The only problem with Tebow is he is not a Bear. As for the sanctimonious drabble, you turn on the heat, use electricity, running water, drive on the roads, get online etc. By doing these things, you compel someone else to work on the Sabbath.
    1) Any basic reformed discussion of the Sabbath includes provision for the providers of necessary basic services like electricity, water and gas (the internet is questionable perhaps). This has been hashed and rehashed myriad times on the PB and elsewhere. No need to dredge it up again, as it's a non-starter.

    2) Are you seriously arguing that those who watch Tim Tebow play football on the Lord's day compel him to do so? There is absolutely no comparison whatsoever to be made between emergency services workers honorably serving the public on the Lord's Day and athletes breaking the 4th commandment. NONE. Your rhetorical attempt lacks both logic and reason.

    And more seriously:

    [MODERATOR] Characterization of the debate about NFL football as a Sabbath-breaking activity as "sanctimonious drabble" is not acceptable. The position of the confessions is clear, and characterizing adherence to it as "sanctimonious"? You should know better. No more, please. [/MODERATOR]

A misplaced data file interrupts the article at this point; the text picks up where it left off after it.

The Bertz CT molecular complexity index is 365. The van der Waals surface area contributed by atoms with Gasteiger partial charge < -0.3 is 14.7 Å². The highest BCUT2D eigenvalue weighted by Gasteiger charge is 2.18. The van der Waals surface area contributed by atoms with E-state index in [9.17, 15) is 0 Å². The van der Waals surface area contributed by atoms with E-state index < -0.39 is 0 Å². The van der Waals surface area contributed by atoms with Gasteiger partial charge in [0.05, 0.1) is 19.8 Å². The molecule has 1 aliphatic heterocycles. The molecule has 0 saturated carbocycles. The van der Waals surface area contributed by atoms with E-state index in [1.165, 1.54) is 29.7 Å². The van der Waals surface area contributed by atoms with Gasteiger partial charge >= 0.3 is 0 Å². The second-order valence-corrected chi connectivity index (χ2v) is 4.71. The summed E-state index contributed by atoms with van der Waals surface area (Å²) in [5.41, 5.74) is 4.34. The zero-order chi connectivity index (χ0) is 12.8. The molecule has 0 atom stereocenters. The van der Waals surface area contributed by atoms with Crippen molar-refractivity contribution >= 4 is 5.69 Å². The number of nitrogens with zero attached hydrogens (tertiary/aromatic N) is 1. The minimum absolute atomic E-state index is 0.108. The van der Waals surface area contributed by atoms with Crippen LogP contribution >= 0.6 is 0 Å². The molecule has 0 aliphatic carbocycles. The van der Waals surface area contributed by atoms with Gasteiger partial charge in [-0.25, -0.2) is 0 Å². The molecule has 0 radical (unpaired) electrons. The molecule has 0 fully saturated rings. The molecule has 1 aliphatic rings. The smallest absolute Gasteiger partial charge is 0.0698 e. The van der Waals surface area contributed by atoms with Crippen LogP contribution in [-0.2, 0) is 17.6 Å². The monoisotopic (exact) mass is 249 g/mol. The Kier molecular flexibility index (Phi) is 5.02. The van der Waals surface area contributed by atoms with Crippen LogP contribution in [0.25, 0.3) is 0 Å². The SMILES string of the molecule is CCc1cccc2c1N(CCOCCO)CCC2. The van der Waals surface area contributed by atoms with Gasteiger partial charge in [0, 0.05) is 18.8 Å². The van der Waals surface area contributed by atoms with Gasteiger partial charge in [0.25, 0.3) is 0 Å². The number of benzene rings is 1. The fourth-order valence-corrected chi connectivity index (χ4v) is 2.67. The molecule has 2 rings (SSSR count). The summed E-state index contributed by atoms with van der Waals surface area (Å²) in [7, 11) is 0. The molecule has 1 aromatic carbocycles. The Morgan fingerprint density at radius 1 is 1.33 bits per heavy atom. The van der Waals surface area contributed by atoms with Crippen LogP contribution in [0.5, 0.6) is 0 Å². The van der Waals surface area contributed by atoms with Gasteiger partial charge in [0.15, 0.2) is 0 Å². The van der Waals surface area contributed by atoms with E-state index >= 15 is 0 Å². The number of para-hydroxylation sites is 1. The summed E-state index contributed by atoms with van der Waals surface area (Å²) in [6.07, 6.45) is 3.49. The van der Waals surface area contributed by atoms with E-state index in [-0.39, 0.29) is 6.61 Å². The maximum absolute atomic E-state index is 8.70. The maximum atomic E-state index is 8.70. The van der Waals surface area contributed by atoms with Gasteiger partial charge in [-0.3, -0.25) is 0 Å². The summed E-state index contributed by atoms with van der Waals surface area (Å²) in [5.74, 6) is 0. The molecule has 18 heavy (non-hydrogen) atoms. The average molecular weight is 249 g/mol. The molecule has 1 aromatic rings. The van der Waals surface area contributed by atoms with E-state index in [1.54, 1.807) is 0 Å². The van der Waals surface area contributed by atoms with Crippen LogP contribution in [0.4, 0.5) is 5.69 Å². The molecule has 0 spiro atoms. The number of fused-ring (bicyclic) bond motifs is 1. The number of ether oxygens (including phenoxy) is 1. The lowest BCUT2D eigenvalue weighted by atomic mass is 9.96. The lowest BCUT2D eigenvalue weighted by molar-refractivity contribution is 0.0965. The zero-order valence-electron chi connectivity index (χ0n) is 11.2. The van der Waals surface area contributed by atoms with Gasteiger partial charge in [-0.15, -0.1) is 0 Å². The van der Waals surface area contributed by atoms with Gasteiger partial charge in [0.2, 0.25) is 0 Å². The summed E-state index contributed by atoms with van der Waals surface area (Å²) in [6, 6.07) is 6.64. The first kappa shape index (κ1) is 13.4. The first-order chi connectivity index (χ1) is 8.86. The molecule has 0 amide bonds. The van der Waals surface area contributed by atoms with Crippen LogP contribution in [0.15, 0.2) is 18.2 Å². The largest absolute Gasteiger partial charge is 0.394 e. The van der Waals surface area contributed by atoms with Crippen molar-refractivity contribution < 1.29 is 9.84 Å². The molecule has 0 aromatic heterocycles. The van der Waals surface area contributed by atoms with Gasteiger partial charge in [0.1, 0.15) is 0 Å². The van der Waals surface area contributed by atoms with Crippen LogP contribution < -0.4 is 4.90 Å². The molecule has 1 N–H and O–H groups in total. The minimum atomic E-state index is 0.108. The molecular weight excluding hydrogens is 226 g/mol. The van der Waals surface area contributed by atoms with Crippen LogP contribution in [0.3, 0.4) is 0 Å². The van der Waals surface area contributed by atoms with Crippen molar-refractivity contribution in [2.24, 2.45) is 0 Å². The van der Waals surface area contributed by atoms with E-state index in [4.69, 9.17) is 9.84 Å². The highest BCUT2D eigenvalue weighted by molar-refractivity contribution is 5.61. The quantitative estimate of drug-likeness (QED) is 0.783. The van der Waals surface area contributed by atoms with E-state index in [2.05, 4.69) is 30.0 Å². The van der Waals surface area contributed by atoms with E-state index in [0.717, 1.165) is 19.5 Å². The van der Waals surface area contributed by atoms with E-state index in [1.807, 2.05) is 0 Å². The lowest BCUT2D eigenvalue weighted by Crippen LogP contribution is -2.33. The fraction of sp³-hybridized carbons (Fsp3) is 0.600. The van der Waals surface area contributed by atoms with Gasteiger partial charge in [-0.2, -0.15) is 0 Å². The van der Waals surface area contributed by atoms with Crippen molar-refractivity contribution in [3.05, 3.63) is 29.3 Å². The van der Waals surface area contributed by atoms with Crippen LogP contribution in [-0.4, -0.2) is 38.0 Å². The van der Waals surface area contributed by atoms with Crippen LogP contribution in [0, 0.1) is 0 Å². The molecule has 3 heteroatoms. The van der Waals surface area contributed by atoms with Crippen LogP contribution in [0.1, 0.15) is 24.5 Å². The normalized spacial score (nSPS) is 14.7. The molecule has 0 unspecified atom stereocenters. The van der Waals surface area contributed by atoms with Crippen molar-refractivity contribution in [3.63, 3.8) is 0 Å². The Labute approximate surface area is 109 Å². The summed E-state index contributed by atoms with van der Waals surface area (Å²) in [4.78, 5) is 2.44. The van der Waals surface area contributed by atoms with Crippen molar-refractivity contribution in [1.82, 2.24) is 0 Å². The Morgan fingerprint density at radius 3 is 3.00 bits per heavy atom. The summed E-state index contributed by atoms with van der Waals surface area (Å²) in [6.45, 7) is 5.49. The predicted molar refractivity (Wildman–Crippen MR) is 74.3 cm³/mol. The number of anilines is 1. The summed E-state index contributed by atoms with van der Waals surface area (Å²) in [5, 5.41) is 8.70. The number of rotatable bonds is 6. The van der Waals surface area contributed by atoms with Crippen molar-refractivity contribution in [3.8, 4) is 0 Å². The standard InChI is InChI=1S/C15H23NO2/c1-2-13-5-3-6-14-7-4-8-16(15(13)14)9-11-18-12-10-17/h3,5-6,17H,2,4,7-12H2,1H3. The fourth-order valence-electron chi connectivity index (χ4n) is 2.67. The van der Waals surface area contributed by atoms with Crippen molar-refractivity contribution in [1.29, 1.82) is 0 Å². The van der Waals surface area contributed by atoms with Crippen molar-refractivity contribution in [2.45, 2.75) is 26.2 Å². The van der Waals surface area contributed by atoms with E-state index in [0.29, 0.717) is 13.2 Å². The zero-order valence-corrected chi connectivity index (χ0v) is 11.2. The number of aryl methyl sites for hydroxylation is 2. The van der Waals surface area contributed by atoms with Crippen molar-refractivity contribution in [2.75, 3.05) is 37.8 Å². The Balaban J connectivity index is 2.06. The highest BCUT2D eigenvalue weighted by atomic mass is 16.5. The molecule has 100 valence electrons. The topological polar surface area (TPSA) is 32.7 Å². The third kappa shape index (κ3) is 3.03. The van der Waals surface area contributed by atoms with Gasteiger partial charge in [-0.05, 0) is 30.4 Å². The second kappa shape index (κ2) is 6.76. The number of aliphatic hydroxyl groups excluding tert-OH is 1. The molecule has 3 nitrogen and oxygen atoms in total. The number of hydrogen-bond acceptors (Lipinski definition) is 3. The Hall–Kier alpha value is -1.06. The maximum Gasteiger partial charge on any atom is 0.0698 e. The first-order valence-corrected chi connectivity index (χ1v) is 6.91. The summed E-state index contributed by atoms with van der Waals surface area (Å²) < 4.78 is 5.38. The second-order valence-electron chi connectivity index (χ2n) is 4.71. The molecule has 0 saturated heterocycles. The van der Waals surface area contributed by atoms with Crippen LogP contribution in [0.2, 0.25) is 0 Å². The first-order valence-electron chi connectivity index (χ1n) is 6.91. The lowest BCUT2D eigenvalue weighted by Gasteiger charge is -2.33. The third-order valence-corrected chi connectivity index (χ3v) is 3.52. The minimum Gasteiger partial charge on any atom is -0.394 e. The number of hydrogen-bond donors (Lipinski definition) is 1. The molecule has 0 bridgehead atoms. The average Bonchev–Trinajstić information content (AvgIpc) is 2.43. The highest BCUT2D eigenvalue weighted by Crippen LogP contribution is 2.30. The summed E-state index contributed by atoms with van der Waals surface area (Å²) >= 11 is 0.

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    TimV's Avatar
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    In this commandment the Lord forbiddeth idleness or sleeping more on the Lord's day in the morning, than is of necessity
    Randy are you really good with that?


    1) Any basic reformed discussion of the Sabbath includes provision for the providers of necessary basic services like electricity, water and gas (the internet is questionable perhaps). This has been hashed and rehashed myriad times on the PB and elsewhere. No need to dredge it up again, as it's a non-starter.
    ? The fact that you call firing up the internet on Sunday questionable shows there's a lot of room for bringing the subject up again. You're either buying electricity for something you don't need or you aren't, is my take on it. If there's any question you can go outside and watch the meter turn.
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    Quote Originally Posted by TimV View Post
    In this commandment the Lord forbiddeth idleness or sleeping more on the Lord's day in the morning, than is of necessity
    Randy are you really good with that?


    1) Any basic reformed discussion of the Sabbath includes provision for the providers of necessary basic services like electricity, water and gas (the internet is questionable perhaps). This has been hashed and rehashed myriad times on the PB and elsewhere. No need to dredge it up again, as it's a non-starter.